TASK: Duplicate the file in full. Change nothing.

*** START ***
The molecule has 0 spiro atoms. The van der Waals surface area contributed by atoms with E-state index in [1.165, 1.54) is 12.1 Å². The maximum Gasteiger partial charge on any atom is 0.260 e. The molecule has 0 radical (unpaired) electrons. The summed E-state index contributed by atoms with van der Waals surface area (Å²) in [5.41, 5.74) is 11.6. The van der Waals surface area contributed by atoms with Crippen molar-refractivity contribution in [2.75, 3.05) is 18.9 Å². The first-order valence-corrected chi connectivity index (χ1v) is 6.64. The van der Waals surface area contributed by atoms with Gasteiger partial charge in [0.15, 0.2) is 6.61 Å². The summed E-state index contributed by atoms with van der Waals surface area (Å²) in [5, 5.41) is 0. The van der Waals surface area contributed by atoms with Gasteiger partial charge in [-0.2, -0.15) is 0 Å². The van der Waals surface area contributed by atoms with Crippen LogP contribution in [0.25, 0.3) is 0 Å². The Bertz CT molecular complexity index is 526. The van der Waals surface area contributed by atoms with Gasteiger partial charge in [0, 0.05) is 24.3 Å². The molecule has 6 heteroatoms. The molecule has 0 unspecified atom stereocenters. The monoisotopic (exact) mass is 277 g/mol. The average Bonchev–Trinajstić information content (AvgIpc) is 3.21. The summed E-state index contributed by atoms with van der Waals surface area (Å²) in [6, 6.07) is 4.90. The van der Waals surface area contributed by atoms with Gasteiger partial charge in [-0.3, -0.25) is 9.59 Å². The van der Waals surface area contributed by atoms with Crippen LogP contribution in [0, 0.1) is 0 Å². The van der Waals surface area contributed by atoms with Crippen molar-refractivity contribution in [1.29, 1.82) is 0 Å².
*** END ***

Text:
The molecule has 0 spiro atoms. The van der Waals surface area contributed by atoms with E-state index in [1.165, 1.54) is 12.1 Å². The maximum Gasteiger partial charge on any atom is 0.260 e. The molecule has 0 radical (unpaired) electrons. The summed E-state index contributed by atoms with van der Waals surface area (Å²) in [5.41, 5.74) is 11.6. The van der Waals surface area contributed by atoms with Crippen molar-refractivity contribution in [2.75, 3.05) is 18.9 Å². The first-order valence-corrected chi connectivity index (χ1v) is 6.64. The van der Waals surface area contributed by atoms with Gasteiger partial charge in [0.15, 0.2) is 6.61 Å². The summed E-state index contributed by atoms with van der Waals surface area (Å²) in [5, 5.41) is 0. The van der Waals surface area contributed by atoms with Gasteiger partial charge in [-0.2, -0.15) is 0 Å². The van der Waals surface area contributed by atoms with Crippen LogP contribution in [0.25, 0.3) is 0 Å². The Bertz CT molecular complexity index is 526. The van der Waals surface area contributed by atoms with Gasteiger partial charge in [0, 0.05) is 24.3 Å². The molecule has 6 heteroatoms. The molecule has 0 unspecified atom stereocenters. The monoisotopic (exact) mass is 277 g/mol. The average Bonchev–Trinajstić information content (AvgIpc) is 3.21. The summed E-state index contributed by atoms with van der Waals surface area (Å²) in [6, 6.07) is 4.90. The van der Waals surface area contributed by atoms with Gasteiger partial charge in [-0.3, -0.25) is 9.59 Å². The van der Waals surface area contributed by atoms with Crippen LogP contribution in [0, 0.1) is 0 Å². The van der Waals surface area contributed by atoms with Crippen molar-refractivity contribution in [1.29, 1.82) is 0 Å².